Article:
'Facebook at Work' combines LinkedIn and Google Drive. Can it compete?
Facebook is working on an enterprise network called Facebook at Work. The new website will be a combination of LinkedIn and Google Drive, but can Facebook compete with the existing sites?
Charlie Litchfield/The Des Moines Register/AP
Facebook, the social media network, has been a place to post political rants and share vacation photos, but now the company wants to become a place where work gets done.
Facebook is developing a new networking website called "Facebook at Work," Financial Times reports. The new website will reportedly be a mix of the networking site LinkedIn and Google Drive. The new product will let users chat with colleagues, connect with contacts, and collaborate over documents. The new site will look like the current version of Facebook, with newsfeed and the ability to create groups.
Facebook employees have been using the site for some time, according to the report. After internal discussions about expanding the company, Facebook began developing the site in the past year for an upcoming launch. Financial Times cited sources close to the project, but Facebook has declined to comment.
The enterprise software market is growing rapidly. Gartner Research firm estimates that the enterprise software market will be worth $321 billion in 2014. That's up 6.9 percent from last year. Some small start-ups have made headway into the industry. Yammer, an enterprise social network, was purchased by Microsoft for $1.2 billion in June. Slack, a platform that allows for workplace collaboration, was launched in February and, by October, the company was valued at $1.1 billion, according to Business Insider.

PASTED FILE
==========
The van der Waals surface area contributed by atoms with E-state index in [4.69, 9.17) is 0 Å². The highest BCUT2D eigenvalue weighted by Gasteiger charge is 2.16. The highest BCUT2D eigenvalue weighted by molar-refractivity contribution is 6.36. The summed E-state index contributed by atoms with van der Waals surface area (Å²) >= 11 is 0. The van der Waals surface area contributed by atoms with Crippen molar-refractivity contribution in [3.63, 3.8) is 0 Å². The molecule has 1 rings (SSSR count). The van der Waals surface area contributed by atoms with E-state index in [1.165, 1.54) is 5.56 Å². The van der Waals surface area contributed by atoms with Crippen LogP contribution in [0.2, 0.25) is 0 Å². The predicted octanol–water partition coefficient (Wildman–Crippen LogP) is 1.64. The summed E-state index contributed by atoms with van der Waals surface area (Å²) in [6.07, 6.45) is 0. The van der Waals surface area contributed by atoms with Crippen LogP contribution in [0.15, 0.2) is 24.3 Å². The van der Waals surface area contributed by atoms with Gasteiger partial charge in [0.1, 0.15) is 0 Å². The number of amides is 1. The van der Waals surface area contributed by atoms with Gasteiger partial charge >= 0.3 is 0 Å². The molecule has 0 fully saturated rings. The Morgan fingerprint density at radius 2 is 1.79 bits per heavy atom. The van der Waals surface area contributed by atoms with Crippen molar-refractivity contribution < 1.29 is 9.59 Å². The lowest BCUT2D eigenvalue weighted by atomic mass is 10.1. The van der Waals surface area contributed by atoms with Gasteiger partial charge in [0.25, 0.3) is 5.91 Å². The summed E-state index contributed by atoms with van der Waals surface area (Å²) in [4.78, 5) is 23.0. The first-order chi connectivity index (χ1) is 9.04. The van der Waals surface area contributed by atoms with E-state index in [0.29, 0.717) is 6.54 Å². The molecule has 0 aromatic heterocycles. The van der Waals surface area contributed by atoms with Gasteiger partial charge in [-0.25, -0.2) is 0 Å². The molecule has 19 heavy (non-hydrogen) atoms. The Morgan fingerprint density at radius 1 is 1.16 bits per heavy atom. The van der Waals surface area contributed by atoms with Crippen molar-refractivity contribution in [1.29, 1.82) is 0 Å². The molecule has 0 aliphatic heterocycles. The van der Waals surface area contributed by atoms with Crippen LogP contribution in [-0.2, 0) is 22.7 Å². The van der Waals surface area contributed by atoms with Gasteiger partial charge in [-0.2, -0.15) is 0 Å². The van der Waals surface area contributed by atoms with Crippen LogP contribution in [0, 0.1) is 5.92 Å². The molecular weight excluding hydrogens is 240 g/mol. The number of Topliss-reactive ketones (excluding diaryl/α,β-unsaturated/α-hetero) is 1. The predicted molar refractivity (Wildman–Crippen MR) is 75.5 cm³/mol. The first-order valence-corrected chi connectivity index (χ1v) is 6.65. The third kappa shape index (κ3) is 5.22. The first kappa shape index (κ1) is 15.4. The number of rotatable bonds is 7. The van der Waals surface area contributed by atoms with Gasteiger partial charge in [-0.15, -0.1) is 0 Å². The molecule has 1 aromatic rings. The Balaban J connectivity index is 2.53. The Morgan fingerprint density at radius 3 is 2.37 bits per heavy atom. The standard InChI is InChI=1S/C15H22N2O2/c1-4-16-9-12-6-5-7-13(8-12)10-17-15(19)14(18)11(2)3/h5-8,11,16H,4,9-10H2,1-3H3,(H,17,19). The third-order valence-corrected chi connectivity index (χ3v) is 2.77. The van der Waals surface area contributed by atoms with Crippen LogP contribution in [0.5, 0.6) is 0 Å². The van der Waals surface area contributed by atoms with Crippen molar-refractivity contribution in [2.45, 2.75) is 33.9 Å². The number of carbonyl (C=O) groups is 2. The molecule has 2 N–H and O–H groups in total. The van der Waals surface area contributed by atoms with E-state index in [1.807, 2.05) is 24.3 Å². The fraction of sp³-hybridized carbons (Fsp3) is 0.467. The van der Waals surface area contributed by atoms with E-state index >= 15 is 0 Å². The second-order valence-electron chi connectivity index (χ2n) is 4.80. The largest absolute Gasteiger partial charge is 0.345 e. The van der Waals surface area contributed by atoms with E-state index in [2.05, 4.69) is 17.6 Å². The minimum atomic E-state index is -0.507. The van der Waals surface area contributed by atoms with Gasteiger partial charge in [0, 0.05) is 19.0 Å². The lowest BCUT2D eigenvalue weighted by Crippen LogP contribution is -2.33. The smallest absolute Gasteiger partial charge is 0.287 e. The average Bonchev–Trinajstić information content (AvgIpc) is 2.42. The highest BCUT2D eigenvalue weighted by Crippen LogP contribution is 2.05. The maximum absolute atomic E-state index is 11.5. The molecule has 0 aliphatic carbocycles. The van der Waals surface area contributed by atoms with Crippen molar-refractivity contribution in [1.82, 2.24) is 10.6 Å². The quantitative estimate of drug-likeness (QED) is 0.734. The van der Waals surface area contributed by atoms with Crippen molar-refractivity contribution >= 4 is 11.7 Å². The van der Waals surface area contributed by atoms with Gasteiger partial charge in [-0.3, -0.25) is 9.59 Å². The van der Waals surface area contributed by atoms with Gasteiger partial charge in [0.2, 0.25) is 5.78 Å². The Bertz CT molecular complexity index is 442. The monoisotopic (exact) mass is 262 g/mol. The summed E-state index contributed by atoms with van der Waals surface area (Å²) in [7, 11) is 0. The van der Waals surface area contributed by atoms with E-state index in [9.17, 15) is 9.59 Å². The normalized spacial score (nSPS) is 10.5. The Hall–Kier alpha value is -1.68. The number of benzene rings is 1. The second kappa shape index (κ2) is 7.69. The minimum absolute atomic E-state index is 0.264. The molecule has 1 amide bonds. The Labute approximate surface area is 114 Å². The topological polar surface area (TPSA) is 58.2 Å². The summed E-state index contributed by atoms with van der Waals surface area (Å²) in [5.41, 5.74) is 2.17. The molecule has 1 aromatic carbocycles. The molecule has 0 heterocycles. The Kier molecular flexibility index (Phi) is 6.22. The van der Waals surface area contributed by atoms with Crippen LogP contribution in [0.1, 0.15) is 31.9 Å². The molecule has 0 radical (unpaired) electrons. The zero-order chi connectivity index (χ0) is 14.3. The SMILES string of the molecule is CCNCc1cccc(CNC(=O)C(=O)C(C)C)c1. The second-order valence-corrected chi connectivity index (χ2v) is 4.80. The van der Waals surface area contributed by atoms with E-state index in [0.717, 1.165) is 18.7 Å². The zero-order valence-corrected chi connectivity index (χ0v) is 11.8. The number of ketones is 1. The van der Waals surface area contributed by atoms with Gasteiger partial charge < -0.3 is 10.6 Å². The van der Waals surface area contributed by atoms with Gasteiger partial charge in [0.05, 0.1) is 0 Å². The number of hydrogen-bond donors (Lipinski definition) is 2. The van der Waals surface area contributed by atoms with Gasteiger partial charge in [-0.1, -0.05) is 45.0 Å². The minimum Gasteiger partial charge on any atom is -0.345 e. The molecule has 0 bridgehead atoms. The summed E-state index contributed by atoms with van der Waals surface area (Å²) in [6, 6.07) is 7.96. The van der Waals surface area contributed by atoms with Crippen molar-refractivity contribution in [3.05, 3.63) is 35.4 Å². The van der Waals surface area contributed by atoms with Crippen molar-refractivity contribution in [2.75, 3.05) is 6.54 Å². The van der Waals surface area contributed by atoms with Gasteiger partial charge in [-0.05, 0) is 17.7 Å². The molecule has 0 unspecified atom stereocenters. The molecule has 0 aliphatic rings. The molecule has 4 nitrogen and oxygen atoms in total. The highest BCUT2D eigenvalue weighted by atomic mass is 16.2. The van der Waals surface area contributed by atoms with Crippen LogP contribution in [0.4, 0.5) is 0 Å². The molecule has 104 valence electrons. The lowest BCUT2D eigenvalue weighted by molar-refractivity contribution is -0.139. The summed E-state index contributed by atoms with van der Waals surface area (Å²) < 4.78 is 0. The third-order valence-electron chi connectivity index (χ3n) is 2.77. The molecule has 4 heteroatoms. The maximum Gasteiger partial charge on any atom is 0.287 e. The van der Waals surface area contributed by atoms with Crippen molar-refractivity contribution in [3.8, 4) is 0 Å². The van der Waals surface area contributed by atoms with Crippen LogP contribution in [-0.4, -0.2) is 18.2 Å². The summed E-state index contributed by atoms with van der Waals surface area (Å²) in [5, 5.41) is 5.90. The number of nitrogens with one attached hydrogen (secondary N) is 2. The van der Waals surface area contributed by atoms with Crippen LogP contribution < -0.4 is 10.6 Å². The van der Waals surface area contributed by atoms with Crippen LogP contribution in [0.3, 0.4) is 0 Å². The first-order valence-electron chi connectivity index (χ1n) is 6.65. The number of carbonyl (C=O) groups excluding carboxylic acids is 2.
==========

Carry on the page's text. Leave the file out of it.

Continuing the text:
Then there are industry giants such as LinkedIn, Google, and Microsoft. LinkedIn has 90 million monthly users, Google Drive has 120 million users, and Microsoft Office has 1.1 billion users. And Facebook is going to have to find a way to gain part of the market share. Facebook currently has 1.35 billion users. It's believed that the upcoming site will be free to users, which could boost the amount of time employees spend on the site.
Though users spend an average of 40 minutes a day on the social network, Facebook has had a hard time entering the workplace. Many companies ban the website in the office because of concerns about productivity. Facebook at Work will separate personal and work profiles, but Facebook will have to show businesses that the new site won't lead to workers spending hours messaging with friends and looking at photos.
In July, Facebook founder Mark Zuckerberg said the company has a lot of room to grow, and maybe this is part of what he was referring to.
"There's a big opportunity to improve the way people connect and share," Mr. Zuckerberg said.